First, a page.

disasters, still under investigation. well, there was no damage reported to either aircraft, and this all ended without any injuries, carol. >> how often do things like this happen? >> reporter: well, you know, i spoke with the faa about this, and as far as their statistics go, this is a pretty rare event. especially when you consider how many planes actually take off every single day and land every single day. there aren't that many of these. that being said, i mean, when something like this happens, they take it very seriously. that's why you see the ntsb and the faa both investigating, because you just can't have the situation where you have passengers onboard and you have these planes coming so dangerously close together. especially with such congested sayre space. carol? >> yeah. i would say once too many, too. rene marsh, thanks. china firing back hard against the united states for filing hacking charges against five of its military officers.
cnn's alison kosik following the latest developments for us. good morning. >> reporter: good morning, carol. the alleged hackers are leaving at least six u.s. companies at risk. the big question, what could the chinese potentially do with that information? details coming up. ♪ [ male announcer ] since we began, mercedes-benz has pioneered many breakthroughs. ♪ breakthroughs in design... breakthroughs in safety... in engineering... and technology. and now our latest creation breaks one more barrier. presenting the cla. starting at $29,900. ♪ i'm j-e-f-f and i have copd. starting at $29,900. i'm l-i-s-a and i have copd, but i don't want my breathing problems to get in the way of hosting my book club.
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china's not so happy with the united states. it's summoned the u.s. ambassador to its foreign ministery and threatened to scale back on providing global cyber security. china is furious after the united states filing hacking charges against five of its military officers. those officers accused stealing
trade secrets from major american companies. china is warning this could damage ties between the two nations. bring in cnn's alison kosik and evan perez. welcome to you both. evan, you've been tracking china's response. what are they saying? >> carol, the chinese say that not only is this going to harm relations, they've also suspended cooperation with the u.s. on a cyber security group that they had started out. now, you know, this is an issue that obviously the u.s. has been warning about for years. they've said that the chinese and the chinese military in particular were spying on u.s. companies trying to steal secrets, to help out chinese companies. and so these charges should not have been much of a surprise. the chinese reaction, however, is that the u.s. is being hypocritical, pointing out that edward snowden disclosures points that the nsa has been a big presence in china spying on
china and its universities and companies saying that the u.s. is acting in a hypocritical manner. >> well, i sort of understand that, but the united states isn't stealing trade secrets from chinese companies. alison, get into that for us. what is chine napa accused of d? >> reporter: steeli isteals gol secrets of the u.s. companies. a 31-count indictment, laying out the details. big companies and yoon yi union affected. westinghouse, u.s. steel, alcoa, what the u.s. is saying that the chinese went ahead, for one, at westinghouse, the chinese stole blueprints to most of westinghouse's high-tech nuclear power plants and doj saying the chinese found and broke into sbur computer at u.s. steel that control access to their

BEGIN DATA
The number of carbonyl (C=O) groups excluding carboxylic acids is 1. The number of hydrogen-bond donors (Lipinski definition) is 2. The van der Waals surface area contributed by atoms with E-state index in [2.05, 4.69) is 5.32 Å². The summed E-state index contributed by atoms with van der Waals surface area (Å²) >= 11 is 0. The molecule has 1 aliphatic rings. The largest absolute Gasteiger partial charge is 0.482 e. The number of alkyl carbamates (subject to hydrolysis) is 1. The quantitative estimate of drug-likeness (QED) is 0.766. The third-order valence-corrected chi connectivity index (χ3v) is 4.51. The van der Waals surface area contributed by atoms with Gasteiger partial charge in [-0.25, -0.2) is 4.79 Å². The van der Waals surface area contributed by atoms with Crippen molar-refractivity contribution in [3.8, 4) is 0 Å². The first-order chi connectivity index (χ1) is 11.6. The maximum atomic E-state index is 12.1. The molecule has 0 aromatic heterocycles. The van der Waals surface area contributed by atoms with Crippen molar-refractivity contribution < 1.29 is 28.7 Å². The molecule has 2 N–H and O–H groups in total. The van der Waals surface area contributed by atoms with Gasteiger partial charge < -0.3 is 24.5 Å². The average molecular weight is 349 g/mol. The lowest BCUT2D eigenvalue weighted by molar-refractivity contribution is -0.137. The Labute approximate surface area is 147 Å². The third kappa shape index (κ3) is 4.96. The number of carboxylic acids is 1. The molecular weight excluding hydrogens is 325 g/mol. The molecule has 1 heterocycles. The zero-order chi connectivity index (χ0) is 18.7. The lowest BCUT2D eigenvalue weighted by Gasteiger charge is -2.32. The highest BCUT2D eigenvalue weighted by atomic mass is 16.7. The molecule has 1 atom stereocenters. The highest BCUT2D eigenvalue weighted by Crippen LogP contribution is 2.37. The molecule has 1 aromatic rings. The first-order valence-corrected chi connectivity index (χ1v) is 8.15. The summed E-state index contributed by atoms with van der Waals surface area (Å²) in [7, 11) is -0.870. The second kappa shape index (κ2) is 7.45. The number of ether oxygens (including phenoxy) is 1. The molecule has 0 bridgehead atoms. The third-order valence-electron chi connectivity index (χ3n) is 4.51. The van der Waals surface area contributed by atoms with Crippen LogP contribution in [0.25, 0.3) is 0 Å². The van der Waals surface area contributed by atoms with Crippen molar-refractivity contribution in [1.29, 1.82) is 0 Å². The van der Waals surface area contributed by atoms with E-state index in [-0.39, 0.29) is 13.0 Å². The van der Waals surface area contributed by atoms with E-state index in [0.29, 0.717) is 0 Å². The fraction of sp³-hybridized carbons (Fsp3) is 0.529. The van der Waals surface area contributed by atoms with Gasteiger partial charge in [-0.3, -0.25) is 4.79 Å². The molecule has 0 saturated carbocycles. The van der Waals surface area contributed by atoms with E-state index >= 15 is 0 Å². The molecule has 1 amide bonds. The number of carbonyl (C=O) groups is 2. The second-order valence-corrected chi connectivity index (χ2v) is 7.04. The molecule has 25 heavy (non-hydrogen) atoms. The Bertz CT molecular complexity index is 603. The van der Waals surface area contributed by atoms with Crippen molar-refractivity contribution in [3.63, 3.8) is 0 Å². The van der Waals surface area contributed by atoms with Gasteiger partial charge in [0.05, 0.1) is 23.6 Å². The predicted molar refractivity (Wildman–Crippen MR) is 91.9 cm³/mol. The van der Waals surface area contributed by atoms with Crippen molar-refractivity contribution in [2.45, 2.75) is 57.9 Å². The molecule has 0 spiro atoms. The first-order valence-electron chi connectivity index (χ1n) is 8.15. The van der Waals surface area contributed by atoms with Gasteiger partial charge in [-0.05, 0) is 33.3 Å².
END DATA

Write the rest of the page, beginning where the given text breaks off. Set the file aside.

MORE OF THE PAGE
buildings and that the chinese spied on e-mails at alcoa and took information about manufacturing plans and costs. stunning to hear this could have happened here and the big concern is, carol, what china can potentially do with this information, because inside secrets can be a very, very powerful tool to anyone who gets their hands on them, especially when it involves these huge companies, because if you can figure out, say, how the world's most high-tech nuclear plant is built, the chinese could go ahead, say they steal that, they could use that information to build their own plants, saving them time and money on research and development. here's another example for you. getting secrets from alcoa, let's say, could mean maybe figuring how our steel companies are able to make high-tech lightweight steel. some u.s. manufacturers happen to do really well. the trade secrets are worth a lot of money. they give that company and even country, the u.s., a competitive
advantage. so if a competitor gets ahold of sensitive information, it can wind up hurting u.s. jobs, and u.s. profits. carol? >> we'll see what happens. alison kosik, evan perez, thanks so much. still to come in the "newsroom," more than two months since malaysia airlines flight 370 vanished. inmarsat now plans to reveal all of the plane's raw satellite data to the public. but will it help solve things? we'll talk, next. c'mon, you want heartburn? when your favorite food starts a fight, fight back fast, with tums. heartburn relief that neutralizes acid on contact. and goes to work in seconds. ♪ tum, tum tum tum... tums!